Dave and I eventually found a route to the far side of the lake – starting at the harbour, along a rather convoluted set of paths. A couple of locals directed us along the way; “follow the track to the buildings, take the path to the right, go across the marsh and you’ll get to the end of the lake”. We found the marsh – and it absolutely stank! But when we got to the lake, there was no sign of the egret. As we waited, a couple of men from the Wales & West Utilities company arrived, looking for a gas leak – so we directed them to the marsh.

Today I saw on the Gloster Birder forum that a couple of snow buntings had been seen on Leckhampton Hill this morning. As this was just a 40-minute walk away, I realised that I had to go – especially as the weather was good. I reached Hill Farm, and began to scan the area – seeing very little. I went round the outside of the farm buildings, hearing the occasional chirp and nothing else. A few skylarks flew up and trilled, and I told myself to be grateful to see their display.

Snow bunting on Leckhampton Hill

As I walked towards the car park, I was bemoaning my lack of luck in birdwatching over  the past ten days. I glanced down at the path and there, a few feet in front of me, was a snow bunting! It flitted off briefly when some dog walkers went past, but then for twenty minutes I watched it grazing along the side of the path. It was  untroubled by my lurking with a camera and allowed me to get some decent pictures. After the failed egret trip, this was a spectacularly good viewing of a lovely bird.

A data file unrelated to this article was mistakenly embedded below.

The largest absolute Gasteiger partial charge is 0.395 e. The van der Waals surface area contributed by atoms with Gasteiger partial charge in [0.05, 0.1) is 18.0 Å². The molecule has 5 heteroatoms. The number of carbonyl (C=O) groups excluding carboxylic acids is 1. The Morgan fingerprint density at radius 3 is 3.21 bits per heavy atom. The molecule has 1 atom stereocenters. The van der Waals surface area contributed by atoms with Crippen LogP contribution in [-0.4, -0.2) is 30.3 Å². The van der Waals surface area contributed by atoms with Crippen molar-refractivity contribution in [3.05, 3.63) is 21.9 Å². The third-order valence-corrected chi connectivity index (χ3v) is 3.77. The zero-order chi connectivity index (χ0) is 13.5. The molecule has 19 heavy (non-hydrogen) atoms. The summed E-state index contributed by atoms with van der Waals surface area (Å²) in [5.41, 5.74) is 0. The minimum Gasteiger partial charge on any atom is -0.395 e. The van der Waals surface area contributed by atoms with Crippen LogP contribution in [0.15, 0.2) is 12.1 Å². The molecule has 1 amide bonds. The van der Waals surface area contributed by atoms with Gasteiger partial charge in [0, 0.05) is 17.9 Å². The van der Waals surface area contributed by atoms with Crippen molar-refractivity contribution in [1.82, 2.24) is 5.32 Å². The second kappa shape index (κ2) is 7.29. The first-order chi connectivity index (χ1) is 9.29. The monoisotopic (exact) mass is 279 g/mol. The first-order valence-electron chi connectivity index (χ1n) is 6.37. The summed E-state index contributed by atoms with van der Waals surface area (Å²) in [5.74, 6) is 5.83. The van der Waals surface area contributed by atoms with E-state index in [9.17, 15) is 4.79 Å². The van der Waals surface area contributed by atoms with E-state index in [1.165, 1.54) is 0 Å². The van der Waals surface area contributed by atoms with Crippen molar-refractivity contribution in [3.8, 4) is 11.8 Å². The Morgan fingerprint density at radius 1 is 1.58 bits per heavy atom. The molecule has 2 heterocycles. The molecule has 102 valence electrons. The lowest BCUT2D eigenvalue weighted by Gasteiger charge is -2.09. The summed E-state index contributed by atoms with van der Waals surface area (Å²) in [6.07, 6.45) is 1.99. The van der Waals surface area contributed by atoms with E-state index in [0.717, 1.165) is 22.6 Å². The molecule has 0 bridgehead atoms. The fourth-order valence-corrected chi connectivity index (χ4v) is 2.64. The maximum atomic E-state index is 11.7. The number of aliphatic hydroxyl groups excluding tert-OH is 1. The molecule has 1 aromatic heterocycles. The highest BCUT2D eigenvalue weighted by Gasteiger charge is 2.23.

Snow bunting on Leckhampton Hill (2)

Tripping over snails, and gazing at godwits

I did not think that it was possible to get excited about snails. Nevertheless, I managed it twice in the last couple of weeks. I’d known that Leckhampton Hill is a good habitat for the rare Roman snails, but despite going there many times over the years, I had never seen one. Then one evening a fortnight ago I stumbled across one – almost literally! – and a week later saw a second.

Roman snails on Leckhampton Hill

As snails go, these are huge! – much bigger than the small garden snails we’re all familiar with. They are a protected species throughout the EU, largely because there are some who regard them as a gastronomic delicacy.

Spoonbill on the South Lake at Slimbridge

I went to Slimbridge last week and saw the spoonbill which has been hanging around for about three weeks. Yet what continued to impress me even more was the large flock of about two hundred black-tailed godwits, which were looking particularly spectacular in bright sun-light with their brick-red plumage. They are large waders (though not as big as the spoonbill) with long, straight bills for probing the soft mud of lake and river margins. I’ve seen them elsewhere before but in far smaller numbers, and generally not in breeding plumage.  This time I found a hide from which I could get much better photos of them.

Black-tailed godwits at Slimbridge